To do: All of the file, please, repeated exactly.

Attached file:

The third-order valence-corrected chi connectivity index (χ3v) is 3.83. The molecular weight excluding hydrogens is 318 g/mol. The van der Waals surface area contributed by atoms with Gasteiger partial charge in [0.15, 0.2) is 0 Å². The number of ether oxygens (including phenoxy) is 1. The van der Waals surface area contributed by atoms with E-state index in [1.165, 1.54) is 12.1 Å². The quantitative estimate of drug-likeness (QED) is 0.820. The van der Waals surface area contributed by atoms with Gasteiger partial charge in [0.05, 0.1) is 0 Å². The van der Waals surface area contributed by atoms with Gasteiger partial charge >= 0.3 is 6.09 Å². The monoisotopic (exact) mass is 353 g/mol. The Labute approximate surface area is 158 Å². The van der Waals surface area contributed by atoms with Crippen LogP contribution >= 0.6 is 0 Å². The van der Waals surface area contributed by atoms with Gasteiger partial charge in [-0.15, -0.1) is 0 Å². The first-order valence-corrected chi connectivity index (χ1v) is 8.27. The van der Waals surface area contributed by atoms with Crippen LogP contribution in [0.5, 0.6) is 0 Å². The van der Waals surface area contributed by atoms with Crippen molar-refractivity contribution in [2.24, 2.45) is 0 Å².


The third-order valence-corrected chi connectivity index (χ3v) is 3.83. The molecular weight excluding hydrogens is 318 g/mol. The van der Waals surface area contributed by atoms with Gasteiger partial charge in [0.15, 0.2) is 0 Å². The number of ether oxygens (including phenoxy) is 1. The van der Waals surface area contributed by atoms with E-state index in [1.165, 1.54) is 12.1 Å². The quantitative estimate of drug-likeness (QED) is 0.820. The van der Waals surface area contributed by atoms with Gasteiger partial charge in [0.05, 0.1) is 0 Å². The van der Waals surface area contributed by atoms with Gasteiger partial charge >= 0.3 is 6.09 Å². The monoisotopic (exact) mass is 353 g/mol. The Labute approximate surface area is 158 Å². The van der Waals surface area contributed by atoms with Crippen LogP contribution >= 0.6 is 0 Å². The van der Waals surface area contributed by atoms with Gasteiger partial charge in [-0.15, -0.1) is 0 Å². The first-order valence-corrected chi connectivity index (χ1v) is 8.27. The van der Waals surface area contributed by atoms with Crippen LogP contribution in [0.5, 0.6) is 0 Å². The van der Waals surface area contributed by atoms with Crippen molar-refractivity contribution in [2.24, 2.45) is 0 Å².